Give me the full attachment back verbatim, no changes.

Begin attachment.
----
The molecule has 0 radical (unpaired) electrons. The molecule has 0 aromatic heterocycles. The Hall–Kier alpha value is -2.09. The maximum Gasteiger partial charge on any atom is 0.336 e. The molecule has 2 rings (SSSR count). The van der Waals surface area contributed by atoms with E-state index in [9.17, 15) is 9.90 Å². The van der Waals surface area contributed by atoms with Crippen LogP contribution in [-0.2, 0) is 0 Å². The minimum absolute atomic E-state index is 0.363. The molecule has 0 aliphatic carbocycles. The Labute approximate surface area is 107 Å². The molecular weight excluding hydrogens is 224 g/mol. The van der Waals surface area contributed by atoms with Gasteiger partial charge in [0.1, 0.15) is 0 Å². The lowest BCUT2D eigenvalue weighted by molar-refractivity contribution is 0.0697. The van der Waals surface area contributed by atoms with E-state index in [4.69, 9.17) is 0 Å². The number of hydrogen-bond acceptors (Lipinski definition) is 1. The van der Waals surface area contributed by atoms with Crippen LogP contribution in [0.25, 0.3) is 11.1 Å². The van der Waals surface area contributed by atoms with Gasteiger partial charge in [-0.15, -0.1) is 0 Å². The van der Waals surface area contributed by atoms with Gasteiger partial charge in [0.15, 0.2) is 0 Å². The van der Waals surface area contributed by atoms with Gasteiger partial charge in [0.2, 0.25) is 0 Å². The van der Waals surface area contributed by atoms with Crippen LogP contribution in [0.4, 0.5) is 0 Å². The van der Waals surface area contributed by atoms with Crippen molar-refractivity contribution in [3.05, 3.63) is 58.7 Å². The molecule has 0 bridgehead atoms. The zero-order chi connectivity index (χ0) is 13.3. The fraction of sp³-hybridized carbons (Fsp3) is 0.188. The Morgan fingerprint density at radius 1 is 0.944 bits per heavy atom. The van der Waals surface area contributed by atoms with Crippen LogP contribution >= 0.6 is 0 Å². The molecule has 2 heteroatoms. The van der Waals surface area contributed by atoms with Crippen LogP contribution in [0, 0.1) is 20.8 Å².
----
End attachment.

The molecule has 0 radical (unpaired) electrons. The molecule has 0 aromatic heterocycles. The Hall–Kier alpha value is -2.09. The maximum Gasteiger partial charge on any atom is 0.336 e. The molecule has 2 rings (SSSR count). The van der Waals surface area contributed by atoms with E-state index in [9.17, 15) is 9.90 Å². The van der Waals surface area contributed by atoms with Crippen LogP contribution in [-0.2, 0) is 0 Å². The minimum absolute atomic E-state index is 0.363. The molecule has 0 aliphatic carbocycles. The Labute approximate surface area is 107 Å². The molecular weight excluding hydrogens is 224 g/mol. The van der Waals surface area contributed by atoms with Gasteiger partial charge in [0.1, 0.15) is 0 Å². The lowest BCUT2D eigenvalue weighted by molar-refractivity contribution is 0.0697. The van der Waals surface area contributed by atoms with E-state index in [4.69, 9.17) is 0 Å². The number of hydrogen-bond acceptors (Lipinski definition) is 1. The van der Waals surface area contributed by atoms with Crippen LogP contribution in [0.25, 0.3) is 11.1 Å². The van der Waals surface area contributed by atoms with Gasteiger partial charge in [-0.15, -0.1) is 0 Å². The van der Waals surface area contributed by atoms with Gasteiger partial charge in [0.15, 0.2) is 0 Å². The van der Waals surface area contributed by atoms with Gasteiger partial charge in [0.2, 0.25) is 0 Å². The van der Waals surface area contributed by atoms with Crippen LogP contribution in [0.4, 0.5) is 0 Å². The van der Waals surface area contributed by atoms with Crippen molar-refractivity contribution in [3.05, 3.63) is 58.7 Å². The molecule has 0 bridgehead atoms. The zero-order chi connectivity index (χ0) is 13.3. The fraction of sp³-hybridized carbons (Fsp3) is 0.188. The Morgan fingerprint density at radius 1 is 0.944 bits per heavy atom. The van der Waals surface area contributed by atoms with Crippen LogP contribution >= 0.6 is 0 Å². The molecule has 2 heteroatoms. The van der Waals surface area contributed by atoms with Crippen LogP contribution in [0, 0.1) is 20.8 Å².